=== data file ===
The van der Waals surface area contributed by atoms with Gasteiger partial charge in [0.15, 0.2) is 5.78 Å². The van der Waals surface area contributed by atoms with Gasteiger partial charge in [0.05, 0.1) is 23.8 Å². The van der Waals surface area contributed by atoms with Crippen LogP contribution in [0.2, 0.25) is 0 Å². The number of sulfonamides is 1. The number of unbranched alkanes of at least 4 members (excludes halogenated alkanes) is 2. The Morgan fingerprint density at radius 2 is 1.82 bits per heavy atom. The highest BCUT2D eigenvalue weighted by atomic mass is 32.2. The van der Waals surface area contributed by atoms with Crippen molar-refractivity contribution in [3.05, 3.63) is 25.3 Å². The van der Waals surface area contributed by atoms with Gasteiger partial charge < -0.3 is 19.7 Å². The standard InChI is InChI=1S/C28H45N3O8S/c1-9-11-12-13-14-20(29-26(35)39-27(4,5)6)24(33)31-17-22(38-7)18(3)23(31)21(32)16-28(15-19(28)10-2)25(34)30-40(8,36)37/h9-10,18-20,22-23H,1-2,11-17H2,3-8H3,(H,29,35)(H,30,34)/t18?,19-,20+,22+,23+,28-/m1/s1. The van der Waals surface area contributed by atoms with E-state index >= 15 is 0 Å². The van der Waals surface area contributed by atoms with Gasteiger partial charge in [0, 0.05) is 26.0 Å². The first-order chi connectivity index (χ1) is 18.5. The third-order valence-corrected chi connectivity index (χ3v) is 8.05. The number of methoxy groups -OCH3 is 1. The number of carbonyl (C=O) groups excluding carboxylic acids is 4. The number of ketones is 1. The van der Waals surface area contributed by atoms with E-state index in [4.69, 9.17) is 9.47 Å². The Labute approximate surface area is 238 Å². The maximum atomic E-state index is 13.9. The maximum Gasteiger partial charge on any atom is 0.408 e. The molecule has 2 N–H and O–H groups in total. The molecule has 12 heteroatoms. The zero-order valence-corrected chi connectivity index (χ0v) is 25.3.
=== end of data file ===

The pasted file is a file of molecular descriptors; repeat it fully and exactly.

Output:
The van der Waals surface area contributed by atoms with Gasteiger partial charge in [0.15, 0.2) is 5.78 Å². The van der Waals surface area contributed by atoms with Gasteiger partial charge in [0.05, 0.1) is 23.8 Å². The van der Waals surface area contributed by atoms with Crippen LogP contribution in [0.2, 0.25) is 0 Å². The number of sulfonamides is 1. The number of unbranched alkanes of at least 4 members (excludes halogenated alkanes) is 2. The Morgan fingerprint density at radius 2 is 1.82 bits per heavy atom. The highest BCUT2D eigenvalue weighted by atomic mass is 32.2. The van der Waals surface area contributed by atoms with Crippen molar-refractivity contribution in [3.05, 3.63) is 25.3 Å². The van der Waals surface area contributed by atoms with Gasteiger partial charge < -0.3 is 19.7 Å². The standard InChI is InChI=1S/C28H45N3O8S/c1-9-11-12-13-14-20(29-26(35)39-27(4,5)6)24(33)31-17-22(38-7)18(3)23(31)21(32)16-28(15-19(28)10-2)25(34)30-40(8,36)37/h9-10,18-20,22-23H,1-2,11-17H2,3-8H3,(H,29,35)(H,30,34)/t18?,19-,20+,22+,23+,28-/m1/s1. The van der Waals surface area contributed by atoms with E-state index >= 15 is 0 Å². The van der Waals surface area contributed by atoms with Gasteiger partial charge in [0, 0.05) is 26.0 Å². The first-order chi connectivity index (χ1) is 18.5. The third-order valence-corrected chi connectivity index (χ3v) is 8.05. The number of methoxy groups -OCH3 is 1. The number of carbonyl (C=O) groups excluding carboxylic acids is 4. The number of ketones is 1. The van der Waals surface area contributed by atoms with E-state index in [4.69, 9.17) is 9.47 Å². The Labute approximate surface area is 238 Å². The maximum atomic E-state index is 13.9. The maximum Gasteiger partial charge on any atom is 0.408 e. The molecule has 2 N–H and O–H groups in total. The molecule has 12 heteroatoms. The zero-order valence-corrected chi connectivity index (χ0v) is 25.3.